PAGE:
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Sulphuric Acid on the WebTM Technical Manual DKL Engineering, Inc.

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Maintenance and Inspection - Blower
September 8, 2003

Introduction
Maintenance and Inspection Schedule
Impeller Washing
Lubrication System

Shutdowns
Electric Motor

Problems
Associated Links

Introduction

The manufacturer’s maintenance procedures and recommendations should be reviewed and strictly adhered to in order to ensure the proper operation of the equipment.   The following is provided as a general guideline only.

Maintenance and Inspection Schedule

Shift
  • Check and record vibration and temperature readings.
Daily
  • Check oil level in reservoir.
  • Check pressure drop across the oil filter.  Switch to spare filter and replace dirty filter.
Weekly
  • Check condition of oil.  Ensure that there is no water in the oil.
Monthly
  • Measure and record machine noise levels
  • Check oil filter and clean or replace as required.
  • Check gear box oil seals for leaks.
  • Clean gear box vent filter.
Shutdown

Every year, the following should be done during the shutdown:

  • Completely drain oil from the system.  Purify and centrifuge the oil.  Examine all oil-bearing components
  • Inspect gear teeth of the gear box.
  • Check for misalignment of the gear box housing.

Every two (2) years, the following should be done during the shutdown:

  • Inspect gaps and bearing clearances
  • Inspect alignment.
  • Perform a thorough inspection of the machine including, impeller, bearings, shaft seals, coupling, etc.
  • Perform a major overhaul of the gear box.

Impeller Washing

During normal operation deposits may form on the impeller and in the area between the back of the impeller and the scroll housing.  These deposits may lead to high vibrations in the compressor leading to a blower and plant shutdown.   This problem generally occurs as a result of poor mist elimination at the top of the drying tower.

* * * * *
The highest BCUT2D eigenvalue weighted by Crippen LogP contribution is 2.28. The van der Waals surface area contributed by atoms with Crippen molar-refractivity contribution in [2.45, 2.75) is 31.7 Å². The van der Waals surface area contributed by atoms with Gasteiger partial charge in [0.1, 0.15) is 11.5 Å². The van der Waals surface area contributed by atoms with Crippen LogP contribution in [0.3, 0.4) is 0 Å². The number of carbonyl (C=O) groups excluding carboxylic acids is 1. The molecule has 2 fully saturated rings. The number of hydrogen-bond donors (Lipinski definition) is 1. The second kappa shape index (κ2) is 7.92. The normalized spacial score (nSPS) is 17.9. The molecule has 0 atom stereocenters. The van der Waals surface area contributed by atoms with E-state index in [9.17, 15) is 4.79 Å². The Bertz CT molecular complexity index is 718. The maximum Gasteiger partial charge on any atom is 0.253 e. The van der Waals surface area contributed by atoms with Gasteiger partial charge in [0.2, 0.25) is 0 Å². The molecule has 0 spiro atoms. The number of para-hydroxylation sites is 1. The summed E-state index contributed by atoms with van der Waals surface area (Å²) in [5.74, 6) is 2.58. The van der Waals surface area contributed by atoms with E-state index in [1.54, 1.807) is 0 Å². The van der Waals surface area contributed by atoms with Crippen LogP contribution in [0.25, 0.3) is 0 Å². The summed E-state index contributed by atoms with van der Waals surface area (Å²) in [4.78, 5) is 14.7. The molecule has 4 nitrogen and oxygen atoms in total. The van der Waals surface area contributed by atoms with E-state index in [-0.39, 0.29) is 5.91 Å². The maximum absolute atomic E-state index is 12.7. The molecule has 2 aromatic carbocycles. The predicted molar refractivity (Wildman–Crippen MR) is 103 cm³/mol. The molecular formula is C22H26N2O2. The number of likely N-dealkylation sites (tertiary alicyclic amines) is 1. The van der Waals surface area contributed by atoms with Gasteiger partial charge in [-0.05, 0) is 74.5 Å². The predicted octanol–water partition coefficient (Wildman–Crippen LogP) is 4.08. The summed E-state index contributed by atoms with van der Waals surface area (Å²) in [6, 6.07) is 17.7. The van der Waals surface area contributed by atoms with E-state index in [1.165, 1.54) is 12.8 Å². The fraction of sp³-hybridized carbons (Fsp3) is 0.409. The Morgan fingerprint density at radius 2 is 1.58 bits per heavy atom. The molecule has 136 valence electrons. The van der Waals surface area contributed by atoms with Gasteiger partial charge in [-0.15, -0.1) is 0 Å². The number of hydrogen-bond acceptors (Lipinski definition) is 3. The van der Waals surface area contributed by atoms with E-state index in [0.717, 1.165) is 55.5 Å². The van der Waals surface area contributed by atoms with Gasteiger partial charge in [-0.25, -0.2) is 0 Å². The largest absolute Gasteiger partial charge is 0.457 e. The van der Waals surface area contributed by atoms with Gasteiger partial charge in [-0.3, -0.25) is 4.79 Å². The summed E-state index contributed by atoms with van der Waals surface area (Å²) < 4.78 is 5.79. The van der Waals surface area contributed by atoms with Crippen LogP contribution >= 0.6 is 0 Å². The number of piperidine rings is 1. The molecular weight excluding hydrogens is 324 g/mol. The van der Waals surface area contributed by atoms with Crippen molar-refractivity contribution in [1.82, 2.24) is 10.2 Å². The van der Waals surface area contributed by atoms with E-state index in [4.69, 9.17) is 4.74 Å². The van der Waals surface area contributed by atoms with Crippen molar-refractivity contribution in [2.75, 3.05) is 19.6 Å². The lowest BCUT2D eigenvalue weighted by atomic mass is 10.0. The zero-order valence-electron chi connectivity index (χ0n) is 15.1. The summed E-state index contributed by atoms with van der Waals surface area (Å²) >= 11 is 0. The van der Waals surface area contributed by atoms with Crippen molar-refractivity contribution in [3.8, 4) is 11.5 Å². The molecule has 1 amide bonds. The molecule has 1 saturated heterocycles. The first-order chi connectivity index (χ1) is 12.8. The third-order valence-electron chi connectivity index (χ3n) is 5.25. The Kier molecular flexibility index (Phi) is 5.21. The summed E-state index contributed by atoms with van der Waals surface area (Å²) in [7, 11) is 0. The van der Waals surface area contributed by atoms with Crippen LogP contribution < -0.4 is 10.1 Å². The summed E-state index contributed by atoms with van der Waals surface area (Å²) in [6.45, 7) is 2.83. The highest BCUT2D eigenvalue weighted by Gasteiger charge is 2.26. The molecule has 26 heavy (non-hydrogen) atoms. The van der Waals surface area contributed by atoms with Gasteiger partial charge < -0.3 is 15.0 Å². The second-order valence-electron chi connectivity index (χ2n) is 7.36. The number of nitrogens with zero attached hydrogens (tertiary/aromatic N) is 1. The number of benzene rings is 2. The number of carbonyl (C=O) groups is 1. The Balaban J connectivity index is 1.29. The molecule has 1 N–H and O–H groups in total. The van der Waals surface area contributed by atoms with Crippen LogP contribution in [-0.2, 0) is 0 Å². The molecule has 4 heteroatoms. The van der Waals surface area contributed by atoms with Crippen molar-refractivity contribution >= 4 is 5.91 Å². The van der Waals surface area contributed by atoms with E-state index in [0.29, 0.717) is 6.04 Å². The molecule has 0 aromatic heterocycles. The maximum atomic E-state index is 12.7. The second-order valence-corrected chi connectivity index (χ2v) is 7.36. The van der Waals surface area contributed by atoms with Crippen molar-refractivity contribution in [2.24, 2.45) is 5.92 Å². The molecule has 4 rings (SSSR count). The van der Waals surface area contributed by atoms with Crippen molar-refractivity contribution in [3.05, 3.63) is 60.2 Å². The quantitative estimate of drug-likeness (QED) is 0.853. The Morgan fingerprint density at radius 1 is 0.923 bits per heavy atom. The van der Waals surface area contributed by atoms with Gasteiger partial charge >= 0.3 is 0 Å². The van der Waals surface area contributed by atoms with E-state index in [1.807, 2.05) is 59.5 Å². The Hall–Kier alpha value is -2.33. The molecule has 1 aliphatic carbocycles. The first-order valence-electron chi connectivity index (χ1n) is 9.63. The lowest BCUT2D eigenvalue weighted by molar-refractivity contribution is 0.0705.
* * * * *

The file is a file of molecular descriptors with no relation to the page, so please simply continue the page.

When an imbalance occurs due to deposits forming on the impeller, the blower must be shutdown and the impeller and casing washed to remove the deposits.

Shutdowns

There may be times when the blower is not operated for extended periods of time such as during the annual plant shutdown.  To prevent damage to the blower the following actions must be taken:

Lubrication System

The manufacturer’s recommended oil must be used for the compressor.  Under no circumstances may anti-foaming additives (molybdenum disulphide and/or high pressure additives) be added later.  The use of lubrication oils other than the manufacturer’s recommended oil may void any warranties on the machine.

All attempts must be made to avoid getting dust, dirt, scale, fibres, etc. in to the lubrication oil and system.  Use lint-free cloths for cleaning.

Any new lube oil piping must be pickled prior to installation to ensure the insides are free of scale and dirt.

Any new oil added to the system to make-up for losses must be of the same quality used in the machine.  Oil must never be added directly to the reservoir but must be poured through a fine-mesh screen.  Records should be kept of the oil type, manufacturer, quantity added, filling dates, etc.

Electric Motor

Maintenance of the electric motor will depend on the duty that the motor has been subjected to including the ambient temperature, stopping and starting frequency, atmospheric air quality, etc.  Maintenance on the motor will include such activities as:

Problems

Impeller Corrosion/Erosion

Corrosion or erosion of a blower impeller can occur when there is excessive carry over of acid mist/droplets from the outlet of a drying tower due to poor mist eliminator performance or acid distribution problems.  Deposits may form on the blades resulting in high vibrations and reduced bearing life.  Impellers should be inspected during each plant turnaround and more often if excessive vibrations are observed.

Washing the impeller on a regular basis will remove the buildup of solids that lead to high vibrations but the cause of the deposits should be fixed to prevent further buildup.

The performance and condition of the drying tower mist eliminators should be monitored.  The easiest way to monitor their performance is to do regular stick tests at the exit of the tower.

 

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